This past winter however was a completely different story. We went months when the temperatures did not get over freezing. If they did, it was for a few hours during the day, after a night of very cold temperatures. For the most part our laundry was getting done on one day every other week or so. The kids were encouraged to wear their sweatshirts several times, their pants until mommy said they were allowed to put them in the dirty clothes, etc. Being winter, it was not like they were muddy or overly dirty anyway, so this was not such a huge inconvenience for them.
If the conditions were right to be able to do laundry, everything else I had planned for that day took a back seat.
Finally, my husband in all his wisdom (and tired of seeing his wife work so hard just to do laundry) proclaimed one Saturday that he was going to the laundry mat … all of 6 blocks from our house. (Now, why didn’t I think of that?!)
The first time he went, he washed and dried the clothes. After doing so, and coming home, he shared his realizations with me.
- It is expensive to do laundry at the laundry mat.
- Our dryer works just fine and we can save money by bringing the wet clothes home.
- Maybe we should move the laundry stuff to the basement.
I agreed with him on the first two (having already realized #2 before he left, and thought he had too.) but not the third. “Why should we make my life more difficult for 90% of the year, and potentially sprain an ankle, just because of a few weeks of having to take longer to do laundry?”
I suggested we look for a smaller washer to put in the basement for those few times during the winter that the one in the garage is not working. So, now I am keeping my eyes open for a small used washer. I have a price range in mind (mainly how much it would cost us to do laundry at the laundry mat several time during a winter.)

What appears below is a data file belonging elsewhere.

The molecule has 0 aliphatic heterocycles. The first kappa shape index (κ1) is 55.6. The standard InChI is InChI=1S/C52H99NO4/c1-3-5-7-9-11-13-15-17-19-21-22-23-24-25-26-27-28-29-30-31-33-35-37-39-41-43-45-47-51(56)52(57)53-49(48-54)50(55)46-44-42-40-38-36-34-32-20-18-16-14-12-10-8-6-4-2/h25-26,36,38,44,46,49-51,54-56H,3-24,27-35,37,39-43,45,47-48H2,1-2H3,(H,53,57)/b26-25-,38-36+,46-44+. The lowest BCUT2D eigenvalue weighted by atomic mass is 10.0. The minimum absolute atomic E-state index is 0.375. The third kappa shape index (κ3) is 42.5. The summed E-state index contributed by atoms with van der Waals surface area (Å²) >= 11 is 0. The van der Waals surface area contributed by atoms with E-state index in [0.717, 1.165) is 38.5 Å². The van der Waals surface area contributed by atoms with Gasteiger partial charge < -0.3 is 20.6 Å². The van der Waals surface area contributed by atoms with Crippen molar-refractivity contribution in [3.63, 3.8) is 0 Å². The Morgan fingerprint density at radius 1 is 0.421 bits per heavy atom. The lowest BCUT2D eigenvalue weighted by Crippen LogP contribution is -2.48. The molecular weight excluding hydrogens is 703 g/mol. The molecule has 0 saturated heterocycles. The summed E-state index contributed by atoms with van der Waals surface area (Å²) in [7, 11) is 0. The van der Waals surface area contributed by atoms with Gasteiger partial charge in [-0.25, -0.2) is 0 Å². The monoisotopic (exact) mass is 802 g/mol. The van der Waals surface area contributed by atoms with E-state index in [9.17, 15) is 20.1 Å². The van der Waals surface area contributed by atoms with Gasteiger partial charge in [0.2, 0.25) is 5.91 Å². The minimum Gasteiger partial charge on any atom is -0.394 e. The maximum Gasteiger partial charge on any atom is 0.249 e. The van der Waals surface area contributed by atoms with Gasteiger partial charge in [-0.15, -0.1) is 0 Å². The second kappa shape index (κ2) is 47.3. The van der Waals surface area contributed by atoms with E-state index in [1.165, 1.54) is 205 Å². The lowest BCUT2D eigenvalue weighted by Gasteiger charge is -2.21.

So what is it that I am thankful for?
- I am thankful to have a washer to have this “problem” at laundry time.
- I am thankful to have a garage that keeps my washer out of the elements and constantly connected to a water source.
- I am thankful to have a washer that is connected to a water heater, so I do not have to always heat water if I want it for laundry.
- I am thankful, now, to be able to do laundry without having to defrost the washer.
- I am thankful for having the option to add a washer to another part of our house.
- I am thankful for having the hook up for water and electricity for that second location already in place.
- I am thankful for having the funds to make buying another washer an option.
- I am thankful for having a husband who was willing to take laundry to the laundry mat for his wife (so she would not have to go with kids in tow).
- I am thankful the funds available to look for a used heater this summer at garage sales, to hopefully make the garage warmer this next winter.
These things may not be earth shattering evens to say “Thanks” for, but they are things that are not guaranteed. These are things that I choose to be thankful for, rather than complaining that for two or three months it was difficult to do laundry. I am pretty sure there are people who would love for this to be one of the biggest problems they are having to deal with on short-term basis.
What are some of the things you are choosing to be thankful about? Is there something about which you need to change your perspective?